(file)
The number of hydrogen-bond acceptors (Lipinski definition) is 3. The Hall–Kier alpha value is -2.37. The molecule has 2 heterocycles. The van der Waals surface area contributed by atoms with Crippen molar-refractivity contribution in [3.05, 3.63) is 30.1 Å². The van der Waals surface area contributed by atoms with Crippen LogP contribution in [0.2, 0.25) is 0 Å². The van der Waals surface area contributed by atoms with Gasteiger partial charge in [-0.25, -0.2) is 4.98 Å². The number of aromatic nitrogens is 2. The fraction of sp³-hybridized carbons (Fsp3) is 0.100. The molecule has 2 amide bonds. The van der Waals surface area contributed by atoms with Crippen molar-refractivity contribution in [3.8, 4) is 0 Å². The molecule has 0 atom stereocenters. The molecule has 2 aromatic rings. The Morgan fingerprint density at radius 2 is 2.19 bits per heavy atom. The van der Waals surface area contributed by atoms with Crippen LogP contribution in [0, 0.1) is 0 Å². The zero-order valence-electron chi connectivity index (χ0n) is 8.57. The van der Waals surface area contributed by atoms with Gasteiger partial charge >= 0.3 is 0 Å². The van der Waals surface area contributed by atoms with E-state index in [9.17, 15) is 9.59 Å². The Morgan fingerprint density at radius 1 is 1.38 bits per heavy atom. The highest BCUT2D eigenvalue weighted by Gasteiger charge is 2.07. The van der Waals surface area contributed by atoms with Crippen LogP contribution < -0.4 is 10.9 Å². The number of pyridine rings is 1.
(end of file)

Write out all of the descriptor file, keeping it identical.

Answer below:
The number of hydrogen-bond acceptors (Lipinski definition) is 3. The Hall–Kier alpha value is -2.37. The molecule has 2 heterocycles. The van der Waals surface area contributed by atoms with Crippen molar-refractivity contribution in [3.05, 3.63) is 30.1 Å². The van der Waals surface area contributed by atoms with Crippen LogP contribution in [0.2, 0.25) is 0 Å². The van der Waals surface area contributed by atoms with Gasteiger partial charge in [-0.25, -0.2) is 4.98 Å². The number of aromatic nitrogens is 2. The fraction of sp³-hybridized carbons (Fsp3) is 0.100. The molecule has 2 amide bonds. The van der Waals surface area contributed by atoms with Crippen molar-refractivity contribution in [3.8, 4) is 0 Å². The molecule has 0 atom stereocenters. The molecule has 2 aromatic rings. The Morgan fingerprint density at radius 2 is 2.19 bits per heavy atom. The van der Waals surface area contributed by atoms with Crippen LogP contribution in [0, 0.1) is 0 Å². The zero-order valence-electron chi connectivity index (χ0n) is 8.57. The van der Waals surface area contributed by atoms with Gasteiger partial charge >= 0.3 is 0 Å². The van der Waals surface area contributed by atoms with E-state index in [9.17, 15) is 9.59 Å². The Morgan fingerprint density at radius 1 is 1.38 bits per heavy atom. The highest BCUT2D eigenvalue weighted by Gasteiger charge is 2.07. The van der Waals surface area contributed by atoms with Crippen LogP contribution < -0.4 is 10.9 Å². The number of pyridine rings is 1.